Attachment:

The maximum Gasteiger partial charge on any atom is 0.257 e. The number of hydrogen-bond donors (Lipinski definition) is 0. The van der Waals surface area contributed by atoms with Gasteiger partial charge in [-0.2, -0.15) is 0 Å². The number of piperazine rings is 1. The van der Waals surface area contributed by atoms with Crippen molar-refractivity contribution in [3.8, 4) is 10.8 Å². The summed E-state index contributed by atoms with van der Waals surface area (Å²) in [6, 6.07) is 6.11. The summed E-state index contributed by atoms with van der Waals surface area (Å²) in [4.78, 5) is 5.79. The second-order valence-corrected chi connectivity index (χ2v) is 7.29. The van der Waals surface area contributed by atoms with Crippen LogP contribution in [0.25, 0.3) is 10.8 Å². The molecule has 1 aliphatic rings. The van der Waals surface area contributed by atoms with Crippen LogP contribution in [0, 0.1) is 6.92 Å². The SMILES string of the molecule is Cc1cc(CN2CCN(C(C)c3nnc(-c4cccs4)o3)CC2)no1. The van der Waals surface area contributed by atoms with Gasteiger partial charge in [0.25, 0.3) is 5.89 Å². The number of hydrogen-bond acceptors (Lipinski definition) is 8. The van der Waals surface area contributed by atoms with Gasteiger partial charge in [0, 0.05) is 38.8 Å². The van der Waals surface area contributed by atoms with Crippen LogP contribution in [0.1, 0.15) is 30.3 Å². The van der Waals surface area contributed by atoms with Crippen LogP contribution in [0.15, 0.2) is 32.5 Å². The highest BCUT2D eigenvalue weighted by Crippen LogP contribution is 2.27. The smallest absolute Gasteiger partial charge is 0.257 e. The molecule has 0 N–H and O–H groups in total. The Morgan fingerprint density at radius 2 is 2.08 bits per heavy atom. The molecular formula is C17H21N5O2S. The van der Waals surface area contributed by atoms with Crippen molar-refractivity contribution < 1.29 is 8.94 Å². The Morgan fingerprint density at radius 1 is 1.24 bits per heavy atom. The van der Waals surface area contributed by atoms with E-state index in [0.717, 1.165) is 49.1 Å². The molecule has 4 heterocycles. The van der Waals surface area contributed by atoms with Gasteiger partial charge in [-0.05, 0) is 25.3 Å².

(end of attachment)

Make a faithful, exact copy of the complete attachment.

The maximum Gasteiger partial charge on any atom is 0.257 e. The number of hydrogen-bond donors (Lipinski definition) is 0. The van der Waals surface area contributed by atoms with Gasteiger partial charge in [-0.2, -0.15) is 0 Å². The number of piperazine rings is 1. The van der Waals surface area contributed by atoms with Crippen molar-refractivity contribution in [3.8, 4) is 10.8 Å². The summed E-state index contributed by atoms with van der Waals surface area (Å²) in [6, 6.07) is 6.11. The summed E-state index contributed by atoms with van der Waals surface area (Å²) in [4.78, 5) is 5.79. The second-order valence-corrected chi connectivity index (χ2v) is 7.29. The van der Waals surface area contributed by atoms with Crippen LogP contribution in [0.25, 0.3) is 10.8 Å². The molecule has 1 aliphatic rings. The van der Waals surface area contributed by atoms with Crippen LogP contribution in [0, 0.1) is 6.92 Å². The SMILES string of the molecule is Cc1cc(CN2CCN(C(C)c3nnc(-c4cccs4)o3)CC2)no1. The van der Waals surface area contributed by atoms with Gasteiger partial charge in [0.25, 0.3) is 5.89 Å². The number of hydrogen-bond acceptors (Lipinski definition) is 8. The van der Waals surface area contributed by atoms with Gasteiger partial charge in [0, 0.05) is 38.8 Å². The van der Waals surface area contributed by atoms with Crippen LogP contribution in [0.1, 0.15) is 30.3 Å². The van der Waals surface area contributed by atoms with Crippen LogP contribution in [0.15, 0.2) is 32.5 Å². The highest BCUT2D eigenvalue weighted by Crippen LogP contribution is 2.27. The smallest absolute Gasteiger partial charge is 0.257 e. The molecule has 0 N–H and O–H groups in total. The Morgan fingerprint density at radius 2 is 2.08 bits per heavy atom. The molecular formula is C17H21N5O2S. The van der Waals surface area contributed by atoms with Crippen molar-refractivity contribution < 1.29 is 8.94 Å². The Morgan fingerprint density at radius 1 is 1.24 bits per heavy atom. The van der Waals surface area contributed by atoms with E-state index in [0.717, 1.165) is 49.1 Å². The molecule has 4 heterocycles. The van der Waals surface area contributed by atoms with Gasteiger partial charge in [-0.05, 0) is 25.3 Å².